We all know that spinach is full of iron and other good stuff, but it has an undeserved reputation for being … blech. I’m not entirely sure why, but I suspect it has something to do with the school cafeteria spinach I remember from my childhood, stewed within an inch of its life and left on steam tables for hours. Or perhaps it has to do with that 60s classic, canned creamed spinach. Yum… not.
Fortunately, these days, we have much better choices. Most supermarkets carry small-leaved ‘baby spinach‘, which is much like the spinach you will find in Italy and France. It has a wonderfully delicate flavor and cooks up in no time. And even old-fashioned, mature, dark green, crinkly spinach can be turned into something delicious if you treat it with respect.
This recipe will work perfectly with either variety, with some differences in technique. In this Roman dish, the spinach is laced with raisins and pine nuts, a classic combination in Italian cooking. As for so many leafy vegetable dishes, you cook the spinach ripassati in padella (sautéed), only this time the fat is either lard (the traditional way) or butter (for modern palates). I really like cooking in lard, as it gives savor and contrast to the sweetness of the raisins. Garlic is optional—I usually prefer to leave it out.
Serves 4-6 people as a side dish
- 1 kg (2 lbs.) spinach (see Notes)
- 3-4 heaping spoonfuls of lard, or butter, or a combination of butter and olive oil
- 1-2 cloves of garlic, slightly crushed (optional)
- 75-100g (2-1/2 to 3 oz.) raisins, softened in hot water for a few minutes and drained well
- 75-100g (2-1/2 to 3 oz) pine nuts
- Salt and pepper
Heat the fat over moderate heat in a large casserole able to contain all the spinach. If using the garlic, toss it in as the fat in heating up, and remove it as soon as it begins to color and give off its aroma.
If using pre-washed baby spinach: Add the raw spinach directly into the casserole. No need for liquid; the vegetable will steam in its natural moisture. Cover the casserole and let the spinach cook down. It will reduce enormously, down to a mere faction of its original bulk. Uncover and turn the spinach as it cooks, turning it in the fat so it is well covered all over.
If using mature spinach: Wash the spinach well to get any grit out. (If the vegetable is very gritty, you can soak it in a large bowl of cold water.) Then trim the leaves off their woody stems. Pre-cook the trimmed leaves in salted boiling water for a five minutes or so, drain immediately and run the spinach under cold water to stop the cooking. Squeeze out the liquid from the spinach and chop it up roughly. Add the chopped spinach to the fat in the pan, turning it over to impregnate it with the oil. (No need to cover the spinach.)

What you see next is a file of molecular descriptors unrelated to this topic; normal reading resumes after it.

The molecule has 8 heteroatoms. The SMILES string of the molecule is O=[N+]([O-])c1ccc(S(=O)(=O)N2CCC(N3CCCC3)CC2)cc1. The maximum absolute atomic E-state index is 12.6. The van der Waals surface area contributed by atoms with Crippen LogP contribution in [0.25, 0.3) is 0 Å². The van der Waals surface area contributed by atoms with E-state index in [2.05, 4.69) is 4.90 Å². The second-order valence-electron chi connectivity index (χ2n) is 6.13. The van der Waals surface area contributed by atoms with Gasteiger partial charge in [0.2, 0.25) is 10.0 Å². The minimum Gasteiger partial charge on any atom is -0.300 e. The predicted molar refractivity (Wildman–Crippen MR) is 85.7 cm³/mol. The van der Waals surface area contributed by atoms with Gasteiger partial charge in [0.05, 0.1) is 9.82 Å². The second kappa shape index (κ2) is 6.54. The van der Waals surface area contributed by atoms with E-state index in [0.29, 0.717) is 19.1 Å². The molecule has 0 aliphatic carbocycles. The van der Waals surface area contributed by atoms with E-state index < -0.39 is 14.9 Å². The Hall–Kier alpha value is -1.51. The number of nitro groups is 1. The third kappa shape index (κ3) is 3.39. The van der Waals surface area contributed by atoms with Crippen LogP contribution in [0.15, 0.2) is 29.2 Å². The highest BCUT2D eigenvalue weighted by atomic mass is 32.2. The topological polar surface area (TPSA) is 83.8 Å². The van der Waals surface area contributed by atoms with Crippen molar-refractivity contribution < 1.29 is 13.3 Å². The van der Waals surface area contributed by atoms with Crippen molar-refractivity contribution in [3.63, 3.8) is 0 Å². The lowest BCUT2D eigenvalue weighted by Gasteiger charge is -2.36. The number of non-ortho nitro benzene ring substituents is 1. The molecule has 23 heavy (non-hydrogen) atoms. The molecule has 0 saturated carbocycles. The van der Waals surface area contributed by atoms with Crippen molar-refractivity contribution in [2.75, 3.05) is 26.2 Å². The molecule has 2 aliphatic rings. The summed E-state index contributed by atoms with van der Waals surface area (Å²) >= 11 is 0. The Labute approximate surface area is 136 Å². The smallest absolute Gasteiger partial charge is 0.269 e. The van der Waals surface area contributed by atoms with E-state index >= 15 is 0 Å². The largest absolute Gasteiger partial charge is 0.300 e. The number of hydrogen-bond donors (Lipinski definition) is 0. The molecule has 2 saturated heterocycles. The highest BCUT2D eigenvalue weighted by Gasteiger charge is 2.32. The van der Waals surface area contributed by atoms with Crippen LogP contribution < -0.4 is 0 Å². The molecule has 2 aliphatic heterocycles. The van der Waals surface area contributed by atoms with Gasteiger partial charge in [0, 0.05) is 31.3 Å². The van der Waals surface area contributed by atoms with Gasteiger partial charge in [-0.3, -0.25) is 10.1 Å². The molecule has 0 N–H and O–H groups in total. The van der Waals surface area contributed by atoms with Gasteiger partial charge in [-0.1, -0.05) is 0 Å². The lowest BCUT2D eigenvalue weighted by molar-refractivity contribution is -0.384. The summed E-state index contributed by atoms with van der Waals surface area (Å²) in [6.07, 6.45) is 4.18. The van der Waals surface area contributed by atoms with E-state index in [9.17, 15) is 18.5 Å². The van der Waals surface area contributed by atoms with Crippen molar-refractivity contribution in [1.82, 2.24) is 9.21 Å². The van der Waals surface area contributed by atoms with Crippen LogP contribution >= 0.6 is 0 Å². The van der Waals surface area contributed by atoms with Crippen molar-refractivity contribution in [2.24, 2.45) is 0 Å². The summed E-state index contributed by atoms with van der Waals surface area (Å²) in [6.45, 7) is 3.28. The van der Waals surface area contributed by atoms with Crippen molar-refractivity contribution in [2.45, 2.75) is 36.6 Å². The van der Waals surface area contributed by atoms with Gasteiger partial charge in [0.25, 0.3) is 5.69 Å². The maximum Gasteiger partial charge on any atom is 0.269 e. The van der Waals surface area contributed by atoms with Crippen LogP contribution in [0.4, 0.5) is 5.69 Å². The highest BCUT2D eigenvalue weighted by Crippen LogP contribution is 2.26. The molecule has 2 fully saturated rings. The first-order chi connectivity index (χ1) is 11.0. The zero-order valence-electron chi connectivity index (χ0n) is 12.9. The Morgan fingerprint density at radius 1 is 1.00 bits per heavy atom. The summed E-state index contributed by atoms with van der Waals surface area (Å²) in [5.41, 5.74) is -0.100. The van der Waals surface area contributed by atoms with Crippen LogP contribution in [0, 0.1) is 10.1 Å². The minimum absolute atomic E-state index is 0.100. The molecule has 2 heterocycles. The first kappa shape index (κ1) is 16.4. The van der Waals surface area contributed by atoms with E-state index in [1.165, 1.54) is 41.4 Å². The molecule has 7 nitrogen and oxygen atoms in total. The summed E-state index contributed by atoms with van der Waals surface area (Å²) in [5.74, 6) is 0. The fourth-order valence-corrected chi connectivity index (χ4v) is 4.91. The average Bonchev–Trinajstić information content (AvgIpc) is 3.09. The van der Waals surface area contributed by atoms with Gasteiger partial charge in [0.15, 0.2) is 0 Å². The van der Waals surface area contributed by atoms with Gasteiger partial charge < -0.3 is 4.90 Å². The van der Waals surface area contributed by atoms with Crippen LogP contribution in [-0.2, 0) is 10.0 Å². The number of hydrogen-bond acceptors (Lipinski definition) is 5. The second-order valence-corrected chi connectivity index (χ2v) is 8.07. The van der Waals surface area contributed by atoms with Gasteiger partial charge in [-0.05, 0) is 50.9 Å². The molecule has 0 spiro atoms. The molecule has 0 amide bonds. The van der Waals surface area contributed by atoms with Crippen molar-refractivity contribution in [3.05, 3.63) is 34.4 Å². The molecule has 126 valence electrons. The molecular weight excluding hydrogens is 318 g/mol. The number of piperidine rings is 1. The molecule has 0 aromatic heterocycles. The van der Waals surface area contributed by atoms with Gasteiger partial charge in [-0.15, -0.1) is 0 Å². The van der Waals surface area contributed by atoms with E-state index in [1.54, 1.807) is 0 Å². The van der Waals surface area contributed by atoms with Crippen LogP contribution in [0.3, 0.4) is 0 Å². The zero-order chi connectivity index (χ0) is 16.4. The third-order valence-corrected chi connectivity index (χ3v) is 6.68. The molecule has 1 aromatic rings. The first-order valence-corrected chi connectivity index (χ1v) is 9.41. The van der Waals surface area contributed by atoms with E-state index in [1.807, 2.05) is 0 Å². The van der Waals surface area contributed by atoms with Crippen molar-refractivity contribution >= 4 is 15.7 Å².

Now add the raisins and pine nuts to the spinach. Season with salt and pepper. Let the spinach simmer gently over moderate heat for, say 5-10 minutes, until the spinach is perfectly tender and the flavors have a chance to meld. If there is juice left in the pan, raise the heat to high and let it cook off. The spinach should moist, but not wet.
There’s not too much to say about this dish—it’s really straight-forward. The only real tricks lie in the kind of spinach you choose to use, as indicated above, plus the fat you prefer to use. Baby spinach usually comes pre-washed and dried and ready to cook—a real godsend. Mature spinach usually has at least some grit caught in the wrinkly leaves or concave stems; better to wash it well, just in case. I don’t think the grit is likely to kill you, but it is unpleasant to bite into. (Trust me on this one…) You can also use defrosted frozen spinach (even Ada Boni endorses it!) as if you were using pre-cooked mature spinach. And, yes, defrost it, even if the package says you don’t have to, and squeeze the spinach dry. If it hasn’t been pre-chopped, then do so before adding it to the pan.
The measurements given to the raisins and pine nuts, by the way, shouldn’t be taken too seriously. Many Italian recipes just call for a ‘handful’ of each, and I usually just ‘eyeball’ it, adding as much as I feel like. Just make sure there’s enough so you can get a bit of raisin and pine nut along with each bite of spinach.
You can successfully make spinaci alla romana ahead of time; for a fresher taste, stop right after adding the raisins and pine nuts and leave the final simmer until just before you’re ready to serve.